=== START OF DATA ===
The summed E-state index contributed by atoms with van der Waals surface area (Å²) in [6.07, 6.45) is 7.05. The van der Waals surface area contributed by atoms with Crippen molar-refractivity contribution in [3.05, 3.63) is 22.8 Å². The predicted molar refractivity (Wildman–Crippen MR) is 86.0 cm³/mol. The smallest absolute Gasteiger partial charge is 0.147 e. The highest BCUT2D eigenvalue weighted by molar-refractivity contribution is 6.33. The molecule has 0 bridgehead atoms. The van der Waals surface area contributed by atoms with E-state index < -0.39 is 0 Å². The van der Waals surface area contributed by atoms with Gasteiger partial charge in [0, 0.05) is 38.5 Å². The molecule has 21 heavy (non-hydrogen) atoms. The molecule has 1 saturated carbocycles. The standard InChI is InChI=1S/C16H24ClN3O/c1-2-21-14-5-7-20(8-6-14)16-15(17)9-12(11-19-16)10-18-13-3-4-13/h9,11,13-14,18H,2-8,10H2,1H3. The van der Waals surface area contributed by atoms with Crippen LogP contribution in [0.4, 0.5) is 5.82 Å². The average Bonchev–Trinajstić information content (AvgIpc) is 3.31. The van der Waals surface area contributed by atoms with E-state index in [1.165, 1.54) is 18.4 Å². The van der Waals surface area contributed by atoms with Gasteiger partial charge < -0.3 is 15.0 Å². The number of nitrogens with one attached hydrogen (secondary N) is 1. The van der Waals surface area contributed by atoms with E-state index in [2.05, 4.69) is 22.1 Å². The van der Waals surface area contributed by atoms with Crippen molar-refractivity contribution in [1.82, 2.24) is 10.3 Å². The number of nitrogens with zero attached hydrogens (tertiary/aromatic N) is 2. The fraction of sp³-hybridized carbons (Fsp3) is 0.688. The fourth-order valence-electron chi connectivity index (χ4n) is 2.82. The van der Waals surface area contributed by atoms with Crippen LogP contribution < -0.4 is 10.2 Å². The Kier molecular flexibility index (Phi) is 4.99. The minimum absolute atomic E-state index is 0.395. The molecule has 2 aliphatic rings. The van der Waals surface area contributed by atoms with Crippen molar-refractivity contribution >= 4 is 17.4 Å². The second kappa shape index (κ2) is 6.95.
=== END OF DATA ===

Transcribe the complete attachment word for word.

The summed E-state index contributed by atoms with van der Waals surface area (Å²) in [6.07, 6.45) is 7.05. The van der Waals surface area contributed by atoms with Crippen molar-refractivity contribution in [3.05, 3.63) is 22.8 Å². The predicted molar refractivity (Wildman–Crippen MR) is 86.0 cm³/mol. The smallest absolute Gasteiger partial charge is 0.147 e. The highest BCUT2D eigenvalue weighted by molar-refractivity contribution is 6.33. The molecule has 0 bridgehead atoms. The van der Waals surface area contributed by atoms with E-state index < -0.39 is 0 Å². The van der Waals surface area contributed by atoms with Gasteiger partial charge in [0, 0.05) is 38.5 Å². The molecule has 21 heavy (non-hydrogen) atoms. The molecule has 1 saturated carbocycles. The standard InChI is InChI=1S/C16H24ClN3O/c1-2-21-14-5-7-20(8-6-14)16-15(17)9-12(11-19-16)10-18-13-3-4-13/h9,11,13-14,18H,2-8,10H2,1H3. The van der Waals surface area contributed by atoms with Crippen LogP contribution in [0.4, 0.5) is 5.82 Å². The average Bonchev–Trinajstić information content (AvgIpc) is 3.31. The van der Waals surface area contributed by atoms with E-state index in [1.165, 1.54) is 18.4 Å². The van der Waals surface area contributed by atoms with Gasteiger partial charge < -0.3 is 15.0 Å². The number of nitrogens with one attached hydrogen (secondary N) is 1. The van der Waals surface area contributed by atoms with E-state index in [2.05, 4.69) is 22.1 Å². The van der Waals surface area contributed by atoms with Crippen molar-refractivity contribution in [1.82, 2.24) is 10.3 Å². The number of nitrogens with zero attached hydrogens (tertiary/aromatic N) is 2. The fraction of sp³-hybridized carbons (Fsp3) is 0.688. The fourth-order valence-electron chi connectivity index (χ4n) is 2.82. The van der Waals surface area contributed by atoms with Crippen LogP contribution < -0.4 is 10.2 Å². The Kier molecular flexibility index (Phi) is 4.99. The minimum absolute atomic E-state index is 0.395. The molecule has 2 aliphatic rings. The van der Waals surface area contributed by atoms with Crippen molar-refractivity contribution >= 4 is 17.4 Å². The second kappa shape index (κ2) is 6.95.